Tana Amen: Right, and they would develop other chronic illnesses as well. When they could forgive, and he would teach them a way of forgiveness, sort of a system to forgive, they would get well. Oftentimes they would say, "Yeah that sounds good, but I can't forgive that person." And I love what he said. He has this one line that he says. "I understand that you feel entitled to your anger, but would you be willing to set your entitlement aside, and do this just for now, for you? Would you be willing? If you can't forgive them for them, could you forgive them just for now, for you, for your health?" Something about that just sat with me for a minute. I'm like, "Huh." It's like drinking poison and expecting someone else to die.
James Ackerman: Can I share with you something I witnessed? My ministry as a volunteer began by counseling a guy on death row in San Quentin. This man had killed seven people in one night. He was jacked up on drugs and booze when it happened, but I mean he took a lot of lives. We were introduced and we began meeting in person. He had earned the right to have contact visits. At San Quentin, they put you in a cage when you have your contact visit. You're put in first, and then the inmate is brought in with you, and they have to take off his shackles, and you have your meeting, which in itself is an incredibly intimidating experience-
Tana Amen: Right. Wait a second.
James Ackerman: The first time you go through it. But after several months of us meeting, one day ... I had noticed a couple of times this really big guy who was around about my age, in a cell with a petite older woman. And I asked the guy that I was meeting with. I said, "Is that his mother?" And he said, "No, but sort of." I said, "What do you mean?" He said, "He is the guy who raped and murdered her daughter."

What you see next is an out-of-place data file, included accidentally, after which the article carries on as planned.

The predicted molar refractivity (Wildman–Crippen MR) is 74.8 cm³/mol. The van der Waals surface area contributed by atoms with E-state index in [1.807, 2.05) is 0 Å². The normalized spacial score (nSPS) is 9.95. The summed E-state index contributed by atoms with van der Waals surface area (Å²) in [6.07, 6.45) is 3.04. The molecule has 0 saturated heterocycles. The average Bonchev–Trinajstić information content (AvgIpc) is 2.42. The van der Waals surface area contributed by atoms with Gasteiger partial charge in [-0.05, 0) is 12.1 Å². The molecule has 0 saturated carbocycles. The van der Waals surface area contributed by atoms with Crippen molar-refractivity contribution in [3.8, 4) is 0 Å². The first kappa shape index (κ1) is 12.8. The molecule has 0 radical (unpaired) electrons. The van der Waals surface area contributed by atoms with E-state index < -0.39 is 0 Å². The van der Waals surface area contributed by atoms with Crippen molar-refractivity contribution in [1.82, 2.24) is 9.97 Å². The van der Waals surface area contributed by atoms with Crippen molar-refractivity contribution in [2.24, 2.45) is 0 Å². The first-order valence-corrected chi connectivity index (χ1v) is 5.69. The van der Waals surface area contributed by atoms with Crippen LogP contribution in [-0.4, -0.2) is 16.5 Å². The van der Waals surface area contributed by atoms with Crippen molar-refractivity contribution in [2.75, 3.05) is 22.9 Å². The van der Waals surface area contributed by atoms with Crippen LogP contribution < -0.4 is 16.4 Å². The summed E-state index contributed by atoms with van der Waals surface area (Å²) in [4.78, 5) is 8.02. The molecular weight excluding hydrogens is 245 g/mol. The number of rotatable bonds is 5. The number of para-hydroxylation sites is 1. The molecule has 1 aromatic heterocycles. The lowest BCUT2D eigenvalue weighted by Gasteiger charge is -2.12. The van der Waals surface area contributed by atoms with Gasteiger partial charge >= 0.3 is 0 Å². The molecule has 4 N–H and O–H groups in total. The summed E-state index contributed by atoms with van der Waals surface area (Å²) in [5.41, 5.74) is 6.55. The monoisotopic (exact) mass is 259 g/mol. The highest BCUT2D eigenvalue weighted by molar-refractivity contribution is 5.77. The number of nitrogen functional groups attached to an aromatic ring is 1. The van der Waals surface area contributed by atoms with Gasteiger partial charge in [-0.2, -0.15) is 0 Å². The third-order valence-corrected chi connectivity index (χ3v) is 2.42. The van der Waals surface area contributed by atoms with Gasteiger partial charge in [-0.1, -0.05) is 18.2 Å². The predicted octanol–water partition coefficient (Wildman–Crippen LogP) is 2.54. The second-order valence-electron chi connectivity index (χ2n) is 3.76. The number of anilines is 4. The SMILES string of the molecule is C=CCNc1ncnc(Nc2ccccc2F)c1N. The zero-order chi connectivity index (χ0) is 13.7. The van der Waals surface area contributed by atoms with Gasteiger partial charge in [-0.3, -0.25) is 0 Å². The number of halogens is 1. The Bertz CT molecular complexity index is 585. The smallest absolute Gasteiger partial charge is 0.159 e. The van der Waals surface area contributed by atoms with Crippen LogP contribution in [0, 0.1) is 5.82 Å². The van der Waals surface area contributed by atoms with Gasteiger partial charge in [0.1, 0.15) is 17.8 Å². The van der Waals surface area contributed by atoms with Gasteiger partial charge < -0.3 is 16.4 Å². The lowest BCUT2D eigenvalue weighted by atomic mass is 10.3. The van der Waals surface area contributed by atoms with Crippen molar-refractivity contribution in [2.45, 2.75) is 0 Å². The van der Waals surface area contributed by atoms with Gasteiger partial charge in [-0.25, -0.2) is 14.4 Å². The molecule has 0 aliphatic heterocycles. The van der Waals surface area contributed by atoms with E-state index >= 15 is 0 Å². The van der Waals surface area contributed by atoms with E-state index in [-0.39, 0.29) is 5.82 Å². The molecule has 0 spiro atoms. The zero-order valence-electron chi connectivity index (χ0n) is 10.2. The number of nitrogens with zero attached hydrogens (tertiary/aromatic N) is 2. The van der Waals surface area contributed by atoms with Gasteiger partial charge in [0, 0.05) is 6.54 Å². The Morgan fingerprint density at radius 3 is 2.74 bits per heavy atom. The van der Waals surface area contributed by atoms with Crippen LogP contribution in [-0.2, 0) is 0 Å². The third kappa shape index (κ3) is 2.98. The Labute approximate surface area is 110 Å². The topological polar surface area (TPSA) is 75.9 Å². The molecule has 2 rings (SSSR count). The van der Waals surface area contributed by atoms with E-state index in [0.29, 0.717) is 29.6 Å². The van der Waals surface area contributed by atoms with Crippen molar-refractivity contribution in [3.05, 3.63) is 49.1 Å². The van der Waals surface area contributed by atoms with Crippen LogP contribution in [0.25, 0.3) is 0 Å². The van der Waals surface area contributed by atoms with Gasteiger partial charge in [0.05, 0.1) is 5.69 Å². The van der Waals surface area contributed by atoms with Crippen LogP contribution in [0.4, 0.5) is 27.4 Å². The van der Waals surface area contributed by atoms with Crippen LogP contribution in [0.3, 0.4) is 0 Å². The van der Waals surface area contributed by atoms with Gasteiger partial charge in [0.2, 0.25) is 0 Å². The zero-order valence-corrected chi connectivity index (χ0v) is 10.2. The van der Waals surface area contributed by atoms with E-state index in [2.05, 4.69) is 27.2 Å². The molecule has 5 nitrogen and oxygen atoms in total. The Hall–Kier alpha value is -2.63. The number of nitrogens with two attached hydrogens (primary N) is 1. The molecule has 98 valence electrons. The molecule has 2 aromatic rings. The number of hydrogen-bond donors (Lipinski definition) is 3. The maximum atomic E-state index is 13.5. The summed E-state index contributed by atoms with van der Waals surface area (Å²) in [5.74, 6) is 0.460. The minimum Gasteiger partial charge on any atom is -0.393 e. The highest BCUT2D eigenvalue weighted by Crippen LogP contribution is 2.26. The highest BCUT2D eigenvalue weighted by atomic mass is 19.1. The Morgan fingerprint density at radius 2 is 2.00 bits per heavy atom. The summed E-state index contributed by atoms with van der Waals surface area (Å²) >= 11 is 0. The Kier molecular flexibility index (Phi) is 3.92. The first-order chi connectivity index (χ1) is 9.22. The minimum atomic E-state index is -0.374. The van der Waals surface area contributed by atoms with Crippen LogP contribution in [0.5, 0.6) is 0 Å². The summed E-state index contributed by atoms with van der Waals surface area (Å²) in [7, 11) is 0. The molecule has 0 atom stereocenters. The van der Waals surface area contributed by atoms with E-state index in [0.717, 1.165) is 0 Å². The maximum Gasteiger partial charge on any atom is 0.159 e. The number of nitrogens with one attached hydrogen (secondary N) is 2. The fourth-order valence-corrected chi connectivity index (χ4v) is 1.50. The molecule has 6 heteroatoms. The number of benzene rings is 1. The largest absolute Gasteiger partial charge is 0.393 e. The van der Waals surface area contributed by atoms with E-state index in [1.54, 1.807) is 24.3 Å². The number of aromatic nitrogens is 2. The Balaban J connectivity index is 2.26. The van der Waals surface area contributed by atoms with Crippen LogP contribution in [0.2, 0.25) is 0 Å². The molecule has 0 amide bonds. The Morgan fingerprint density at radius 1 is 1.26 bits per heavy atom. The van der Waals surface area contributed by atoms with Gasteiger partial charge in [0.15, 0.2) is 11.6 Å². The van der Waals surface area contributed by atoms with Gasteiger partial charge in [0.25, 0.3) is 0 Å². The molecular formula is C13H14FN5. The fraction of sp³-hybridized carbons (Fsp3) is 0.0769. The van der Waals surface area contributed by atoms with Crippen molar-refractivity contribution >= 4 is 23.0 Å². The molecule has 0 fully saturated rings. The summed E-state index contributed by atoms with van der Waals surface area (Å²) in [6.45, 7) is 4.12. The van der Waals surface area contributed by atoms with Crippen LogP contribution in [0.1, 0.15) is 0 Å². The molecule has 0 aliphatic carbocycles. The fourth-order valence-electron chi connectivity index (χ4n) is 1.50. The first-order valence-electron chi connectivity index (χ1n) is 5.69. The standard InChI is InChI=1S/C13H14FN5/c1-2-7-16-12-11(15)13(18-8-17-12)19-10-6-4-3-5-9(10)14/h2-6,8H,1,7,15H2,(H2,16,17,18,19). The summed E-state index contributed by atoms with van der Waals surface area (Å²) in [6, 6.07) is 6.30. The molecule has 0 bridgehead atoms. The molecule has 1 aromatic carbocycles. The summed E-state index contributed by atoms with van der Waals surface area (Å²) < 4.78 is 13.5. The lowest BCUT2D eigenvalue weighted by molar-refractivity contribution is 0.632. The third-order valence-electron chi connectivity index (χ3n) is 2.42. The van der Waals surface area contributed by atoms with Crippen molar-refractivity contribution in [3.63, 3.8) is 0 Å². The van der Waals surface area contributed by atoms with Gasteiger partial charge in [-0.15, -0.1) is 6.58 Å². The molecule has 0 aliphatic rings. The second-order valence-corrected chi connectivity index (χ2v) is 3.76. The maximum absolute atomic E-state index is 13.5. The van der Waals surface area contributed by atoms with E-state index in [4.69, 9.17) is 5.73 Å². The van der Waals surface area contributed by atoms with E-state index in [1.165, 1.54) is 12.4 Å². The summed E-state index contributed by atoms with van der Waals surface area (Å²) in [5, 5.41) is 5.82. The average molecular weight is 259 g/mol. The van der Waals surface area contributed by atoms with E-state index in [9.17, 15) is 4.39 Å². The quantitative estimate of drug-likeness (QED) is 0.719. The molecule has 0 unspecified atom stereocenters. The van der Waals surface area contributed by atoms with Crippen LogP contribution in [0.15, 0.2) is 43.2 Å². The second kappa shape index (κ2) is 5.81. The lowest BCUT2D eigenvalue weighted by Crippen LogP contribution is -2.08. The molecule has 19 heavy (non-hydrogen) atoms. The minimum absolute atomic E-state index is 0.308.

Tana Amen: Ay yi yi.
James Ackerman: "And she has forgiven him, and she has made him her son." Now how incredible is that? So, that's huge forgiveness, right? But forgiveness is, at the end of the day, it is about us releasing things that are hurting us, that are doing no harm. Forgiveness is beautiful when somebody comes to you and says, "I'm so sorry for that thing I did," and you say, "I forgive you," and there's some reconciliation. But sometimes you don't get that, "I'm so sorry for that thing that I did," and you can't-
Tana Amen: Sometimes you don't.
James Ackerman: And we have to sit there, and decide, am I going to ... because this person's living their lives and they're not worrying about it, as far as I know. And I have to do it for me. I have to let it go and forgive that thing.
Tana Amen: Because you're the one suffering.
Tana Amen: It's like, I love that expression, if you choose not to forgive, it's like drinking poison and expecting the other person to die. Why are you looking at me like that again? I know what you're thinking.
James Ackerman: But one thing I would add is I don't also want to be glib about it. I've never experienced the kind of forgiveness that woman went through with that man.